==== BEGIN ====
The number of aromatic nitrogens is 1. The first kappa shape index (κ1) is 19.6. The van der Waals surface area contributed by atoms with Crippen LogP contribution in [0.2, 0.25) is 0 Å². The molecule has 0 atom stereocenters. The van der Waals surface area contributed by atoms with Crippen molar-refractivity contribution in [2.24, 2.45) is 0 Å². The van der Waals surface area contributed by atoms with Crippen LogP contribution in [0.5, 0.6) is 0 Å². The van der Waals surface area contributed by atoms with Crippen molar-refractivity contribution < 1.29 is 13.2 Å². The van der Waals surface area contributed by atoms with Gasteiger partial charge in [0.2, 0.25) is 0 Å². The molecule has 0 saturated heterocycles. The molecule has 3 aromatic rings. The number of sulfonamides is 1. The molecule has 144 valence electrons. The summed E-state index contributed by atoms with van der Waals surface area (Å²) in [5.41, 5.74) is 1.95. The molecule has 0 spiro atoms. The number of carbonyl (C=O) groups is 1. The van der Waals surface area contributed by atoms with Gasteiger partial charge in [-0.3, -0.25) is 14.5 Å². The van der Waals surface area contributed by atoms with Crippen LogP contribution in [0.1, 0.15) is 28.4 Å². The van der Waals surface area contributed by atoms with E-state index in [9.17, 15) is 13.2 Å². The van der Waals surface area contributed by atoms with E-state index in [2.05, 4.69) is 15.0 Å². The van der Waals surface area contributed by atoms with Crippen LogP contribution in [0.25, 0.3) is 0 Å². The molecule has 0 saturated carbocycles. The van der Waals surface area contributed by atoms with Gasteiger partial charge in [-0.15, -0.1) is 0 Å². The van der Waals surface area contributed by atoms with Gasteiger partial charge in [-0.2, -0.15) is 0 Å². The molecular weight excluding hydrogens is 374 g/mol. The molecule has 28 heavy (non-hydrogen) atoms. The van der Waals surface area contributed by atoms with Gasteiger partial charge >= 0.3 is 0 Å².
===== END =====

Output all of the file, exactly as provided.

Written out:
The number of aromatic nitrogens is 1. The first kappa shape index (κ1) is 19.6. The van der Waals surface area contributed by atoms with Crippen LogP contribution in [0.2, 0.25) is 0 Å². The molecule has 0 atom stereocenters. The van der Waals surface area contributed by atoms with Crippen molar-refractivity contribution in [2.24, 2.45) is 0 Å². The van der Waals surface area contributed by atoms with Crippen LogP contribution in [0.5, 0.6) is 0 Å². The van der Waals surface area contributed by atoms with Crippen molar-refractivity contribution < 1.29 is 13.2 Å². The van der Waals surface area contributed by atoms with Gasteiger partial charge in [0.2, 0.25) is 0 Å². The molecule has 0 saturated heterocycles. The molecule has 3 aromatic rings. The number of sulfonamides is 1. The molecule has 144 valence electrons. The summed E-state index contributed by atoms with van der Waals surface area (Å²) in [5.41, 5.74) is 1.95. The molecule has 0 spiro atoms. The number of carbonyl (C=O) groups is 1. The van der Waals surface area contributed by atoms with Gasteiger partial charge in [-0.3, -0.25) is 14.5 Å². The van der Waals surface area contributed by atoms with Crippen LogP contribution in [0.1, 0.15) is 28.4 Å². The van der Waals surface area contributed by atoms with E-state index in [9.17, 15) is 13.2 Å². The van der Waals surface area contributed by atoms with E-state index in [2.05, 4.69) is 15.0 Å². The van der Waals surface area contributed by atoms with Crippen LogP contribution in [0.25, 0.3) is 0 Å². The molecule has 0 saturated carbocycles. The van der Waals surface area contributed by atoms with Gasteiger partial charge in [-0.15, -0.1) is 0 Å². The van der Waals surface area contributed by atoms with Gasteiger partial charge in [-0.2, -0.15) is 0 Å². The molecular weight excluding hydrogens is 374 g/mol. The molecule has 28 heavy (non-hydrogen) atoms. The van der Waals surface area contributed by atoms with Gasteiger partial charge >= 0.3 is 0 Å².